Synchronicity (1983, A&M)
Sad though it is that the Police would break up after this album, there’s something to be said about going out on top (give credit to the band for splitting up before they could ever get around to releasing a bad album), and you really can’t ask for a much better note for the group to have gone out on than this. The timeless “Every Breath You Take” (easily one of the most ingenious pop songs of the ‘80s and one that deservedly spent eight weeks at Number One, the group’s only single to reach the top of the Hot 100) is here, as is the intriguingly intricate Top Five cut “King of Pain” which impressively keeps seamlessly shifting gears into new territory, ultimately going from what begins as a soft, piano-and-marimba-led cut into a driving passionate rocker. The goose-bump-inducing, Oriental-tinged atmospherics of “Wrapped Around Your Finger,” one of the most hauntingly beautiful melodies Sting has ever composed, is also here, and there is even a fourth Top 40 hit here as well in the bone-chilling rock and domestic-bliss-turned-nightmares of “Synchronicity II.” The surrounding cuts are mostly excellent as well, especially the frenetic title cut, the haunting album-closing ballad “Tea in the Sahara” (CD and cassette versions would tack on the B-side “Murder By Numbers” as a bonus cut), the percussive archaeology of “Walking in Your Footsteps,” and, even better, the terrifying but irritatingly catchy “Miss Gradenko,” both the best song Stewart Copeland has ever contributed to a Police album and perhaps the catchiest song in the band’s entire catalog to not get released as a single. The album’s only real flaw is the presence of the virtually-unlistenable overwrought melodrama of the Andy Summers cut “Mother,” which really should have been left on the cutting-room floor.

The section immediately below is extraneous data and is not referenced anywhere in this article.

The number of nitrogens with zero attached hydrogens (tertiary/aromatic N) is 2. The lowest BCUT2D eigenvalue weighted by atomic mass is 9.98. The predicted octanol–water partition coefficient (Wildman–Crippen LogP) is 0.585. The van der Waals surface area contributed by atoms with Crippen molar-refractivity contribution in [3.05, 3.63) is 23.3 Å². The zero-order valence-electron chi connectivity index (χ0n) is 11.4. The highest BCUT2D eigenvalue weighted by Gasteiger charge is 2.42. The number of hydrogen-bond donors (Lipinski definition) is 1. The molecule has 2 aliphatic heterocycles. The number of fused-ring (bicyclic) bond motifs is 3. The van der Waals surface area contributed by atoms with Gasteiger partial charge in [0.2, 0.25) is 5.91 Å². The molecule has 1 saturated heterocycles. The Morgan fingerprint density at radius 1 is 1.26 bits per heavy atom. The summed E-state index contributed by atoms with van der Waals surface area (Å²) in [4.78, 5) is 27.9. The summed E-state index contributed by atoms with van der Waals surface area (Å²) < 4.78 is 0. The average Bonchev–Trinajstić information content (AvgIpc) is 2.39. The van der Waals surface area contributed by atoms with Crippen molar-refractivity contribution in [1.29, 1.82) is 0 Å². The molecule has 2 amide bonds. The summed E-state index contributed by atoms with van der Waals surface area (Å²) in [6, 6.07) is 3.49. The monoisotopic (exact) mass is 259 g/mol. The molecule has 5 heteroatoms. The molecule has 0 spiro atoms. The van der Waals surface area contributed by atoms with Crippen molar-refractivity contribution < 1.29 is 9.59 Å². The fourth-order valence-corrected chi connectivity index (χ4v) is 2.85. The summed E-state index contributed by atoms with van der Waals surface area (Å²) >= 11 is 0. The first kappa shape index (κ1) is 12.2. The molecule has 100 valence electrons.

The Dream of the Blue Turtles (1985, A&M)
Sure, you could call this album pretentious, but give Sting credit: for as ambitious of a solo debut as this is, he doesn’t completely turn his back on his following from pop-radio, either. Largely casting aside the rock sound of his former band, Sting instead takes a turn towards jazz territory for his first full-length as a solo artist, recruiting players like Branford Marsalis, drummer Omar Hakim from jazz-fusion band Weather Report, former Miles Davis sideman Daryl Jones, and former Wynton Marsalis pianist Kenny Kirkland to flesh out his backing band. This might sound like a really uncommercial move at first glance, but the songs Sting brings to the table still have their roots in pop, so it’s a very intriguing meeting of two worlds, and only a few cuts (namely “Moon Over Bourbon Street” and the brief instrumental title cut) really qualify as full-on jazz. There are four Top 40 hits to be found here, including the soulful Top Ten smash “If You Love Somebody, Set Them Free,” the very, very underrated and Caribbean-flavored “Love Is the Seventh Wave,” the Police-like rock-laced ballad “Fortress Around Your Heart” (which would have fit effortlessly onto Synchronicity) and the classical-tinged symphonic pop of “Russians.” There’s also a re-working of the old Police cut “Shadows in the Rain” that sounds so much like a new song that you actually forget it’s a cover, while the Oriental-tinged “We Work the Black Seam” is easily one of Sting’s greatest non-singles as a solo artist. The album will be a shock upon first listen to those who only know Sting from the Police albums, but it’s a strong way to begin his solo career.